In celebration of the release of Jane Austen’s First Love, we are offering four chances to win amazing prizes. Please leave a comment by 11:59 pm, Wednesday, August 06, 2014 stating what intrigues you about this new novel. Winners will be drawn at random from the comments and announced on Thursday, August 07, 2014. Shipment to US addresses. Good luck to all!

Jane Austen's First Love by Syrie James (2014 )

Prize 1 & 2: ONE TRADE PAPERBACK COPY OF JANE AUSTEN’S FIRST LOVE 

Tote bag for JAFL Book Launch

Prize 3: I HEART JANE AUSTEN TOTE BAG 

This fashionable muslin tote bag (size 15″W x 15-1/2″H) is lightweight, environmentally friendly, and the perfect way to express your love for Jane Austen while carrying all your whatnots!

The I HEART JANE AUSTEN TOTE BAG contains the following goodies:

  • One trade paperback edition of Jane Austen’s First Love
  • One trade paperback edition of The Missing Manuscript of Jane Austen
  • 2 bookplates signed by Syrie James
  • Jane Austen keychain
  • Austenesque notecard from JASNA–Northern California region
  • Postcard featuring Jane Austen’s jewelry (from Jane Austen’s House Museum)
  • Postcard featuring Jane Austen’s desk (from Jane Austen’s House Museum)
  • Pride and Prejudice peacock edition commemoratory bookmark

At Goodnestone Park painting framed by Annmarie Thomas

“At Goodnestone Park” by Annmarie Thomas, framed

At Goodnestone Park painting by Annmarie Thomas

Prize 4: ORIGINAL ART PAINTING “AT GOODNESTONE PARK” BY ANNMARIE THOMAS 

One 8” x 10” original acrylic painting on panel, framed and ready to hang by Annmarie Thomas, inspired by the novel, Jane Austen’s First Love, featuring Edward Taylor, Jane Austen and Charlotte Payler.

ARTIST BIO Annmarie Thomas lives, reads, and paints in southern California where she is an active member of JASNA. She is currently designing the JASNA AGM 2017 logo. With a degree in design from UCLA, Annmarie worked as a graphic designer. Now, with three nearly grown sons, she’s returned to fine art painting with one subject being Jane Austen related images. To see Annmarie’s paintings that are not Jane-inspired, click here. Click here to see her Jane Austen art or go to JaneAustenFineArt.com.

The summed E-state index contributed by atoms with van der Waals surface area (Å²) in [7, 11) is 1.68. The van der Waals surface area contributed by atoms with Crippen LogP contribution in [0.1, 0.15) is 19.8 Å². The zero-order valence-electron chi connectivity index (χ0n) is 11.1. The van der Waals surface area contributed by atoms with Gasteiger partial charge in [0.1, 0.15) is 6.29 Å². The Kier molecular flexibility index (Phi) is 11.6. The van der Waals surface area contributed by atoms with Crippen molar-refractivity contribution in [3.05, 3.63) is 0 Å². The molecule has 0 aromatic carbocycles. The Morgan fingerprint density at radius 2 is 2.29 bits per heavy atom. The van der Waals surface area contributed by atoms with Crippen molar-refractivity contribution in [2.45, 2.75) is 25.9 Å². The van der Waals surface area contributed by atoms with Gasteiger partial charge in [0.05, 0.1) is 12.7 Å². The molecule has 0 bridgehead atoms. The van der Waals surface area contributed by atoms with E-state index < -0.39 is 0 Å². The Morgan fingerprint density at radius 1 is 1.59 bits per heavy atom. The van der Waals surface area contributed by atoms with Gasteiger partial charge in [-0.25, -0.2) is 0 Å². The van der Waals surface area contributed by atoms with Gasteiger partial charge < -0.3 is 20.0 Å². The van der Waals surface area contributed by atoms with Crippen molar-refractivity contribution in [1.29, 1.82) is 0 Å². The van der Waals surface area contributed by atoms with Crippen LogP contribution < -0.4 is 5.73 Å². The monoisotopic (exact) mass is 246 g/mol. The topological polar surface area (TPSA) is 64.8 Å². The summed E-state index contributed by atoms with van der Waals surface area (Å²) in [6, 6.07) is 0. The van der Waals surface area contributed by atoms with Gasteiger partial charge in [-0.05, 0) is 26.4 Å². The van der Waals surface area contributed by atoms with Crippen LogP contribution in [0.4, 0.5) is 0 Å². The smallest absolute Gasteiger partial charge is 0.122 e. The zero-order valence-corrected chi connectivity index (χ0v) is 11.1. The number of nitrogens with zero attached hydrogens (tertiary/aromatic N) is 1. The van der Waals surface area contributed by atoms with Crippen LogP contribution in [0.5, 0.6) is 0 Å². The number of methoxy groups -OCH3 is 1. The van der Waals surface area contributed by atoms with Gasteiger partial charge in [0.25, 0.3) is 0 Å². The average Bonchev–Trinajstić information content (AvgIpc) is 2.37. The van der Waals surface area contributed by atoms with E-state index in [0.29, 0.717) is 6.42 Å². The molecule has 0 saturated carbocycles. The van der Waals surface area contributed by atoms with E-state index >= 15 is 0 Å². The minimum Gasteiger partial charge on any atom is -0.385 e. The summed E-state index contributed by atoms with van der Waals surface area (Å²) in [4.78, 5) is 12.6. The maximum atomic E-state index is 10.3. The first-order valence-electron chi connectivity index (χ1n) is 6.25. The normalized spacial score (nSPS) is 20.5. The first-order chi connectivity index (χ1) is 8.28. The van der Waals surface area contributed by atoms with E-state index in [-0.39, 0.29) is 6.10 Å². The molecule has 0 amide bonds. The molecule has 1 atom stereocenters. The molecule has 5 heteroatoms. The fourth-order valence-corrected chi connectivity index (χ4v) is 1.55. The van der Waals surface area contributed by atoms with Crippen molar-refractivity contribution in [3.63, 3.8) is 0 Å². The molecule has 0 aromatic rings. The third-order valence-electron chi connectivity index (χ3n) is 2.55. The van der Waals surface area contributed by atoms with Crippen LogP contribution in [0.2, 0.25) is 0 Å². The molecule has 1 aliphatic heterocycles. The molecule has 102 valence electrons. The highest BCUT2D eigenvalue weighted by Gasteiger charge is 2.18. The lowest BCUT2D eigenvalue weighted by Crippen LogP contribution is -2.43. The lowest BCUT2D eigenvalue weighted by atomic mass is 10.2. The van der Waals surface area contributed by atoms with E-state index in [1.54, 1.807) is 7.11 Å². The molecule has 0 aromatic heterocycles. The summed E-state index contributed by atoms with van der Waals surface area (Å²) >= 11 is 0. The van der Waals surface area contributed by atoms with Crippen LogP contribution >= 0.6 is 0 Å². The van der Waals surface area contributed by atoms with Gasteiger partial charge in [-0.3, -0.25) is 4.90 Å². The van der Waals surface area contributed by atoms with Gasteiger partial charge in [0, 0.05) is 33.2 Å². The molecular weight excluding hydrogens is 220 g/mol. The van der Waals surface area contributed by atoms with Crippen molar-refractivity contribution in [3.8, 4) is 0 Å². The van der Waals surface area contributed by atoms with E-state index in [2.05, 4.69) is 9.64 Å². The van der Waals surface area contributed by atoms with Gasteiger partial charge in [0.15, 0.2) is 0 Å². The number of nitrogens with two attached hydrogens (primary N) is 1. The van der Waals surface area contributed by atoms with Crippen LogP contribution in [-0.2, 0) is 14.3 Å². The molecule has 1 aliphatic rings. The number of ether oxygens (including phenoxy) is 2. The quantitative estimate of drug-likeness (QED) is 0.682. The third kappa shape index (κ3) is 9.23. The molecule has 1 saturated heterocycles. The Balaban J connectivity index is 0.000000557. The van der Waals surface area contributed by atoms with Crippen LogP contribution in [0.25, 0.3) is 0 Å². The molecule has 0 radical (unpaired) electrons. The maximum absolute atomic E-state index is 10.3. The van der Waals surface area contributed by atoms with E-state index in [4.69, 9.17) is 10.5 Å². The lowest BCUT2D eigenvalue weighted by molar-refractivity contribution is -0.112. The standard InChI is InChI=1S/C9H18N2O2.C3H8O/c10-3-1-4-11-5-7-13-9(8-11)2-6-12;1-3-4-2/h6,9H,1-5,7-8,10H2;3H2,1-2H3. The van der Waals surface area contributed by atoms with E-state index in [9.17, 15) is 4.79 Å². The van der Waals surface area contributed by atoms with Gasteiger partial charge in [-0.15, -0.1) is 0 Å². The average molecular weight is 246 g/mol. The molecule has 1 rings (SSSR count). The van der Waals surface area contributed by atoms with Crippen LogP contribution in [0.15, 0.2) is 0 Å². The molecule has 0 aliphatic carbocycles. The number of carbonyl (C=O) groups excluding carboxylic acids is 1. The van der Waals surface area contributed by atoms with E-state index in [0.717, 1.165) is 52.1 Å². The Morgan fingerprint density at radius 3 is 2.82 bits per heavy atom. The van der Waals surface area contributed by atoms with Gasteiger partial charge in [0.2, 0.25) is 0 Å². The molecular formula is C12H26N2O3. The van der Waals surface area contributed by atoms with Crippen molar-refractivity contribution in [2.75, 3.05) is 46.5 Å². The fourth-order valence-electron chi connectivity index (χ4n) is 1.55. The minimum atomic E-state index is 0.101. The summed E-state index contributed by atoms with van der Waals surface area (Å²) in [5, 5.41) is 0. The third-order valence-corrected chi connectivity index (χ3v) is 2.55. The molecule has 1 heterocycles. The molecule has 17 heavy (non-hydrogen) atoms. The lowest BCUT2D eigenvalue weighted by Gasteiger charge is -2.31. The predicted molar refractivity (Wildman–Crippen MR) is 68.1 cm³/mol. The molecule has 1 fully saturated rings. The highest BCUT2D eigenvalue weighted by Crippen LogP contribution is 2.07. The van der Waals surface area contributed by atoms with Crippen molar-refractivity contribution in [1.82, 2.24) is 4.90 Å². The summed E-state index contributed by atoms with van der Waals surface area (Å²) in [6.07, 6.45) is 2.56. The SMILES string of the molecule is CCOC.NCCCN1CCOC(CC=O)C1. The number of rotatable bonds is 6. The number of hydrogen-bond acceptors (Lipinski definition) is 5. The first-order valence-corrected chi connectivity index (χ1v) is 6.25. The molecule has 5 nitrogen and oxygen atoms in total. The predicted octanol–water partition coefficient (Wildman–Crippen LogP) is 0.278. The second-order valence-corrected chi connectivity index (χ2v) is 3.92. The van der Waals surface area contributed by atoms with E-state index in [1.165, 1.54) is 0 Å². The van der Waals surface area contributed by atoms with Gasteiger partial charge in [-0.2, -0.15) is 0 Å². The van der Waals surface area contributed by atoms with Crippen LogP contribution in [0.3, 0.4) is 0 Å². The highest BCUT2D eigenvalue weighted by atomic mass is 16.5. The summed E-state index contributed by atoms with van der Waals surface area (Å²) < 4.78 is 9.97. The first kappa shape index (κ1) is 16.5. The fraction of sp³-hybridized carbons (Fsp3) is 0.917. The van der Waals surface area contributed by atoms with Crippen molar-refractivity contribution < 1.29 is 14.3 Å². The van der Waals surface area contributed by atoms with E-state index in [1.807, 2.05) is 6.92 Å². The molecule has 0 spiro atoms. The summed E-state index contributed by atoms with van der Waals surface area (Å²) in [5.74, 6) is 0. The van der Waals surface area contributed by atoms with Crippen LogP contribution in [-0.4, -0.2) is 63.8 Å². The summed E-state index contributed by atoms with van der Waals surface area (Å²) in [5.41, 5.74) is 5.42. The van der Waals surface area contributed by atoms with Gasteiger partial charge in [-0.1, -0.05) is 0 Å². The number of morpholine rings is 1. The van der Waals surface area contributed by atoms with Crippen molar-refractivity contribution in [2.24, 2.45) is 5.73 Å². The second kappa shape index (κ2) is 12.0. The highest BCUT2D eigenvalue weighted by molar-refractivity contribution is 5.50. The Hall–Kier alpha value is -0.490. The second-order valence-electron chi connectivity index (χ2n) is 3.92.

Thank you for joining in the celebration of the upcoming release of Jane Austen’s First Love. Please visit more stops along the blog tour, July 28th – August 21, 2014, where you will find additional guest blogs by Syrie James, book reviews and giveaway chances.

JANE AUSTEN’S FIRST LOVE BLOG TOUR SCHEDULE

Read an exclusive excerpt from Jane Austen’s First Love

Jane Austen’s First Love: A Novel, by Syrie James
Berkley Trade (August 5th, 2014), 400 pages
Trade paperback ISBN: 978-0425271353
Digital eBook ASIN: B00G3L7VES

Cover image courtesy of Berkley Trade © 2014; text Syrie James © 2014; text Laurel Ann Nattress © 2014, Austenprose.com

A Very Plain Young Man: Book Two of The Hapgoods of Bramleigh, by Christina Dudley – A Review

A Very Plain Young Man by Christina Dudley 2014 x 200From the desk of Katie P.:

In most novels, the heroine has some kind of quirk, trait, flaw, or unique quality—physical or otherwise–which the hero (and the reader) falls in love with. She could have a temper (Serena, Bath Tangle) or a limp (Sorrel, Friends and Foes). She might stutter (Horry, The Convenient Marriage) or make judgments too quickly (Elizabeth, Pride and Prejudice). She could love to twirl (Marianne, Edenbrooke) or love to take charge (Sophy, The Grand Sophy). She might be stubborn (Margaret Hale, North and South) or love matchmaking (Emma, Emma). She might love to read novels (Catherine, Northanger Abbey) or collect insects and plants (Alice, The Naturalist). The list could go on and on. But the one characteristic not often seen (or ever seen) in a Regency heroine is shortsightedness. In Christina Dudley’s latest continuation of the Hapgoods of Bramleigh series, A Very Plain Young Man, readers meet a rake in need of a bride…and a heroine in need of spectacles.

Frederick Tierney is three things: the heir to two estates, a rake, and an extremely handsome man (which he is very much aware). While in London, he breaks off his relationship with his latest conquest, for the first time getting tired of living the life of a profligate (which disappoints his family), saying false ‘I love you’s’ and being chased after by shallow women. He travels to Somerset for his younger brother’s wedding, and to escape his ex-lover’s clutches, he sends her a letter saying he’s soon to be married.